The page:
Murdoch's Crazy Gang
When Rupert Murdoch, squirreled away with the rest of the U.S. media elite at their annual gathering in Sun Valley, Idaho, was contacted by Bloomberg about the astonishing claims being made back in London about the bizarre behavior of his two British tabloids, the Sun and the News of the World, he replied that he knew nothing about it.
Since the story involved the tabloids paying a $1.6 million out-of-court settlement to keep embarrassing information secret—“That couldn’t happen without me knowing,” averred Mr. Murdoch—only two conclusions were possible: Either he was being economical with the truth or the old man had finally lost control of his wayward tabloid offspring. When tackled about it on his own Fox News, he had stopped the denials—he just refused to talk about it (the interviewer, not surprisingly, didn’t push him).
The famous names who think they’ve had their privacy violated are being encouraged to bring what in America would be called a class-action suit against the Murdoch papers.
“Maybe the lunatics really have taken over the asylum,” one former Murdoch tabloid editor mused to me. Perhaps so. Certainly lunatic things have been happening, especially in the newsroom of the News of the World, a raunchy Sunday tabloid which sells more copies—more than 3 million every week—than any other newspaper in Britain.
Last week the Guardian, the country’s leading liberal-left newspaper and therefore an old enemy of the Murdoch press, claimed that the News of the Screws (as it is known in Fleet Street because of its penchant for revealing sexual misdemeanors) had been systematically using private investigators to invade the privacy of celebrities and other famous folks to gather dirt on them.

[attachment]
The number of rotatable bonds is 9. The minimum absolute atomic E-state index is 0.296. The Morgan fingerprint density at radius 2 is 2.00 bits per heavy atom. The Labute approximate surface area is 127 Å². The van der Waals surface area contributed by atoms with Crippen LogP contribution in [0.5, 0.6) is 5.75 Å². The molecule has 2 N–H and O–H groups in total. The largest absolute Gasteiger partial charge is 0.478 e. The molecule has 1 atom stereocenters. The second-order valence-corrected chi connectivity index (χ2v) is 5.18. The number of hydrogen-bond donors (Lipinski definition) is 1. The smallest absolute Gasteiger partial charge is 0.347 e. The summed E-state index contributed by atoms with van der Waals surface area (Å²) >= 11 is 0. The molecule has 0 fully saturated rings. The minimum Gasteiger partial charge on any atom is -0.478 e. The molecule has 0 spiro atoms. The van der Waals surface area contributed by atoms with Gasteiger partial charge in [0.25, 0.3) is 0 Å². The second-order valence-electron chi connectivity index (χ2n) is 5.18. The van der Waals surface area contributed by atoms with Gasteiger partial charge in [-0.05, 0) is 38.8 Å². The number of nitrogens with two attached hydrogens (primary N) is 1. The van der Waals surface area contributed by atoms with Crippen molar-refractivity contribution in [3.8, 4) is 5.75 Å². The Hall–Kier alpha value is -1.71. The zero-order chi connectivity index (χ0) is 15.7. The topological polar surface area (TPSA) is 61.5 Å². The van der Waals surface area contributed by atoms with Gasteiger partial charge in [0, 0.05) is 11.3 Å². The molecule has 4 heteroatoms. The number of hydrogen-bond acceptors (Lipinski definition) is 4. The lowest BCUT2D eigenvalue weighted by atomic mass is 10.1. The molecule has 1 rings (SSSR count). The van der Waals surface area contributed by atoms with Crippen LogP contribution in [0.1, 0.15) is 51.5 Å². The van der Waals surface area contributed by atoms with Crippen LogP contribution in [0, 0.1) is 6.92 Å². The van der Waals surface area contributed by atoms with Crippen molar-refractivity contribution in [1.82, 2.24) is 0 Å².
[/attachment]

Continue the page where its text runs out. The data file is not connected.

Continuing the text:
Everybody knew something along these lines had been happening because two years ago the paper’s royal correspondent had been jailed for hacking into the mobile-phone voicemails of the royal family, along with the PI who’d done the hacking for him. At the time, however, Murdoch’s London executives and editors dismissed this as the unauthorized work of a rogue journalist and a rogue PI. They even testified to that effect in front of a parliamentary investigation.
In direct contradiction of that testimony, the Guardian claims that, far from that being an exception, the News of the World has resorted to the use of potentially criminal invasions of privacy on an industrial scale to gather stories. Up to 3,000 celebrities and other famous folk had been targeted, from the former deputy prime minister (John Prescott) to Elle Macpherson to Gwyneth Paltrow to London Mayor Boris Johnson to Posh Spice and David Beckham.
The modus operandi was to attempt to access messages on their voicemail, which is easier than you might think since most people apparently don’t change the factory default setting of 1234 or 0000. So we’re not talking James Bond here; but it is, nevertheless, illegal. A separate report by Britain’s official information commissioner had revealed that some of the country’s newspapers—the News of the World is not in this alone—had used PIs to access, illegally, ex-director's phone numbers, addresses, driver’s license details and even health records. In other words, British newspapers were awash in an epidemic of illegality—with the News of the World in particular out of control.
At the heart of the Guardian’s claims are two pillars of Murdoch’s British Establishment: Rebekah Wade, flame-haired editor of the News of the World and then the Sun, when illegality was supposedly rampant in both newsrooms; and Andy Coulson, her deputy at the News of the World and the man who succeeded her when she left to take over the Sun.